Magnetic data storage has been used in computers for a long time now, and the modern form of this technology, hard disk drives, are typically slower than solid state drives based on electronic flash memory. New approaches to magnetic storage however could succeed flash for speed and efficiency, such as that developed my MIT researchers.
One advantage to magnetic memory is that it can store data permanently, as is the case with HDDs, but magnetic fields are difficult to isolate and to flip at low power. Both of these issues will have to be overcome for magnetic data storage to take the performance crown, and that day me be sooner thanks to the MIT researchers. They discovered a way to stop magnetic domains travelling around 'racetrack memory' at 20 meters per second, and then flip their state by applying a voltage; not a magnetic field. The key to this was a highly ionized material resting between the memory and the electrodes. The material had its atoms stripped of its electrons, giving them an electric charge, so when the voltage is applied to the electrode above, the ions would be drawn to or repelled by it. This in turn can change the magnetic bit below the material.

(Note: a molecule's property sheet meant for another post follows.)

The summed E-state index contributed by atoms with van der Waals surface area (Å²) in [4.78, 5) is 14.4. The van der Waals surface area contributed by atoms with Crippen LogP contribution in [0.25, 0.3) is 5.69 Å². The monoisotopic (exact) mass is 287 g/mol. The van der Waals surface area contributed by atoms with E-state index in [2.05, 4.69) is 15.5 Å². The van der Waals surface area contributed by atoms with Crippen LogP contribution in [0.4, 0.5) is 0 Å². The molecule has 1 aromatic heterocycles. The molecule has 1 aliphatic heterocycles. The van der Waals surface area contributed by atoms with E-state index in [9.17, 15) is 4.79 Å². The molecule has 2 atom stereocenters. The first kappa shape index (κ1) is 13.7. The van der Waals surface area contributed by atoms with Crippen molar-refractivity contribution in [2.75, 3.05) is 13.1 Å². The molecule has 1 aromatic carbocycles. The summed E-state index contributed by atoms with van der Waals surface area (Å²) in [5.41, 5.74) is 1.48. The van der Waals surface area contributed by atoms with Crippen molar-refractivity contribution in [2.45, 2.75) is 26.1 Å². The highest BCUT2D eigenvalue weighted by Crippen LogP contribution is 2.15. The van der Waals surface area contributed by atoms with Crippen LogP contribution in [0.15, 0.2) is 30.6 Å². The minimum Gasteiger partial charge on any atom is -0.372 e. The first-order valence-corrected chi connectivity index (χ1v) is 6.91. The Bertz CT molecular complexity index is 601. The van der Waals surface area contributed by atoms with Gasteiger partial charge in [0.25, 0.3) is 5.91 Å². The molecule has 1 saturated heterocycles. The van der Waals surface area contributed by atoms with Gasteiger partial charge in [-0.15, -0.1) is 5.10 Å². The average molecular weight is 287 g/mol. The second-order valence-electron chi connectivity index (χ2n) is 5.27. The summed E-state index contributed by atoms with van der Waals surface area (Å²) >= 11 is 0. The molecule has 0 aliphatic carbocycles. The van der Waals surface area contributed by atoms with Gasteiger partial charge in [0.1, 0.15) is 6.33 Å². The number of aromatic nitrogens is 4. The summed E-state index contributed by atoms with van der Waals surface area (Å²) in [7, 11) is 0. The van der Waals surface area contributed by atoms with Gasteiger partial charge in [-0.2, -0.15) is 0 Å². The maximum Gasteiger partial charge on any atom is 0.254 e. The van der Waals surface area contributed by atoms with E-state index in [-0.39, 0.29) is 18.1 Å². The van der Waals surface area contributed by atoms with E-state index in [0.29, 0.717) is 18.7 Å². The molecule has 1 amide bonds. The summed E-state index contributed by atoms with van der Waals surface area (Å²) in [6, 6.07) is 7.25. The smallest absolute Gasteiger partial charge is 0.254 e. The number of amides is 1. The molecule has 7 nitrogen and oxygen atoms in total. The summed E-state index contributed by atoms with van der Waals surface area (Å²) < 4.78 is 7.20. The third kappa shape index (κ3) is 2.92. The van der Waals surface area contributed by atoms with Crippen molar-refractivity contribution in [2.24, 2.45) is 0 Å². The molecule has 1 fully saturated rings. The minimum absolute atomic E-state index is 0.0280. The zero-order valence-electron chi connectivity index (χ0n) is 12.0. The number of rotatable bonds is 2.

Potentially this magneto-ionic design could lead to others, creating a new family of devices. Fortunately the materials used to create the current device are simple oxide materials already used in semiconductor manufacturing.